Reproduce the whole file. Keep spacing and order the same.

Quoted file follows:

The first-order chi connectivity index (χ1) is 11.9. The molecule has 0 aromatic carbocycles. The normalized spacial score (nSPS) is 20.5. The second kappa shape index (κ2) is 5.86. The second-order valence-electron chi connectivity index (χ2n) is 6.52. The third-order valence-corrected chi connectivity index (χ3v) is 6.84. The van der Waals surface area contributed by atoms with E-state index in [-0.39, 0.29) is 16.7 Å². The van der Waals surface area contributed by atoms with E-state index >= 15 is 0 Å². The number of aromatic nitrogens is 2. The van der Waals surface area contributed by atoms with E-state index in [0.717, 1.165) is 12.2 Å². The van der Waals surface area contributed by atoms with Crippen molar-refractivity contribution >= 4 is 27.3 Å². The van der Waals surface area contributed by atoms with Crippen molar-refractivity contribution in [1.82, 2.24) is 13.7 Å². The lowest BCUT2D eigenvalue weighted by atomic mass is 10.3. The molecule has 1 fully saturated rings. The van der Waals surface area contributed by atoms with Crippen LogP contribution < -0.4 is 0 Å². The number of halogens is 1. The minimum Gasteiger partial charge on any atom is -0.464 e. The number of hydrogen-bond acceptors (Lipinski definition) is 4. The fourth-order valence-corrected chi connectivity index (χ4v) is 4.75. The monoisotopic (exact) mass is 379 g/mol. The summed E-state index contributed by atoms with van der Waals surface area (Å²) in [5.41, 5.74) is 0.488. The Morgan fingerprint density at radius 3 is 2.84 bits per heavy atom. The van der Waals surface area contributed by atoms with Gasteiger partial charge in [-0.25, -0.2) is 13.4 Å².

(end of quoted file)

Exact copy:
The first-order chi connectivity index (χ1) is 11.9. The molecule has 0 aromatic carbocycles. The normalized spacial score (nSPS) is 20.5. The second kappa shape index (κ2) is 5.86. The second-order valence-electron chi connectivity index (χ2n) is 6.52. The third-order valence-corrected chi connectivity index (χ3v) is 6.84. The van der Waals surface area contributed by atoms with E-state index in [-0.39, 0.29) is 16.7 Å². The van der Waals surface area contributed by atoms with E-state index >= 15 is 0 Å². The number of aromatic nitrogens is 2. The van der Waals surface area contributed by atoms with E-state index in [0.717, 1.165) is 12.2 Å². The van der Waals surface area contributed by atoms with Crippen molar-refractivity contribution >= 4 is 27.3 Å². The van der Waals surface area contributed by atoms with Crippen molar-refractivity contribution in [1.82, 2.24) is 13.7 Å². The lowest BCUT2D eigenvalue weighted by atomic mass is 10.3. The molecule has 1 fully saturated rings. The van der Waals surface area contributed by atoms with Crippen LogP contribution < -0.4 is 0 Å². The number of halogens is 1. The minimum Gasteiger partial charge on any atom is -0.464 e. The number of hydrogen-bond acceptors (Lipinski definition) is 4. The fourth-order valence-corrected chi connectivity index (χ4v) is 4.75. The monoisotopic (exact) mass is 379 g/mol. The summed E-state index contributed by atoms with van der Waals surface area (Å²) in [5.41, 5.74) is 0.488. The Morgan fingerprint density at radius 3 is 2.84 bits per heavy atom. The van der Waals surface area contributed by atoms with Gasteiger partial charge in [-0.25, -0.2) is 13.4 Å².